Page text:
Responsible Rock N Roll: 4 Tips For Your First Concert
June 14, 2017
Kara Masterson in Advice, Concert, Live Music, alcohol, rock music, safety

Going to a rock concert can be one of the craziest experiences of your life. You’ll just need to make sure that it’s the good kind of crazy. If you’re headed to your first live rock’n’roll experience, here are a few tips for maximizing the fun and minimizing the drama.

 

Know What to Bring

Money is the most important thing, especially if you plan on purchasing merchandise. You might also want to pack a portable charger for all of those long hours waiting in line and playing games on your phone. If the weather channel is predicting rain, stash a poncho in your car; it’s less bulky than an umbrella and won’t anger the people standing behind you. When in doubt, remember that it’s always better to be over-prepared than under-prepared.

Dress Yourself Appropriately

You might be tempted to emulate your favorite rock stars when choosing your concert attire, but don’t forget that you’re going to be stuck in that outfit for the duration of the show. If your white face paint is going to melt right down into your thick, sweaty vampire sleeves, you’ll only attract attention in the bad kind of way. Stick with your regular clothes for a rock concert. You don’t want anything to catch fire when the pyrotechnics come out.

Research the Rules of the Venue

Many venues have strict rules against things like knives and fireworks. They might also disallow bags over a certain size for the comfort and convenience of other concertgoers. You’ll need to be careful about electronic equipment, too; while some bands don’t care if you tape the show, there are others that absolutely hate it and will have you escorted off the premises if they see that tell-tale glow in the crowd. Make sure to check the rules on phones, tablets, selfie sticks and video recorders.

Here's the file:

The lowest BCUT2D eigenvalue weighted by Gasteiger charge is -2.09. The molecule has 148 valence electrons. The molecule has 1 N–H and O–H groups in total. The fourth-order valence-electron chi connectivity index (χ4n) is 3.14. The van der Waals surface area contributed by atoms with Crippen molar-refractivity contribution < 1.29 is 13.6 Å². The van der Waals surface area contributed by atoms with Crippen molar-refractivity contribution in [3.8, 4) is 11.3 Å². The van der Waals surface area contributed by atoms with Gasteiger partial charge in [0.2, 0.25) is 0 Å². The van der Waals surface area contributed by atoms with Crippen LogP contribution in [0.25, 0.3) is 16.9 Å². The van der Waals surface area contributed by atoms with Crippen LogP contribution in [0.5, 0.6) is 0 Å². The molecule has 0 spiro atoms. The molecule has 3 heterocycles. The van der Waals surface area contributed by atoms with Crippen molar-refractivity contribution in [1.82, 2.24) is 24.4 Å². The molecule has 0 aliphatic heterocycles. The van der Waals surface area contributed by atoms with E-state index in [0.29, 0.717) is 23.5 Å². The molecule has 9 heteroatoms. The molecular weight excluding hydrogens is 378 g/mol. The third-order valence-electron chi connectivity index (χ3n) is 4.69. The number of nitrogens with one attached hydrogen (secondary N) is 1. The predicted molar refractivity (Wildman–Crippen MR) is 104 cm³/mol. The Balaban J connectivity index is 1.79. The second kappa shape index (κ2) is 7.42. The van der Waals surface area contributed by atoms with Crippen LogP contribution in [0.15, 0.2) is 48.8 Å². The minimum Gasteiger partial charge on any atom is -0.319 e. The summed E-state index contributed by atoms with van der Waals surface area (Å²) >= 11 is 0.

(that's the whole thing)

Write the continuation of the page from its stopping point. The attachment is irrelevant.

Don’t Drink And Drive

According to the National Highway Traffic Safety Administration, more than 25 people die every day as a result of drunk driving. You’re also four times more likely to have a drunk driving accident at night than in the daytime, and guess when most concerts end? Do yourself a favor and make other arrangements for getting home after you’ve been imbibing. You can call a taxi, schedule an Uber/Lyft vehicle or just pick a designated driver from among your friends. If you do make the mistake of driving under the influence, you can end up with a hefty fine as well. There are lawyers like Steve W. Sumner, Attorney At Law who can help you try and minimize the financial consequences, but if someone is seriously hurt as a result of your actions you will still have to live with that knowledge. Do yourself a favor and don’t drink and drive.

These are just a few tips for enjoying your first concert. You’ll get the hang of them eventually, but until you’re comfortable with the live music experience, let these guidelines help.

 

 

Article originally appeared on Music Think Tank (http://www.musicthinktank.com/).
See website for complete article licensing information.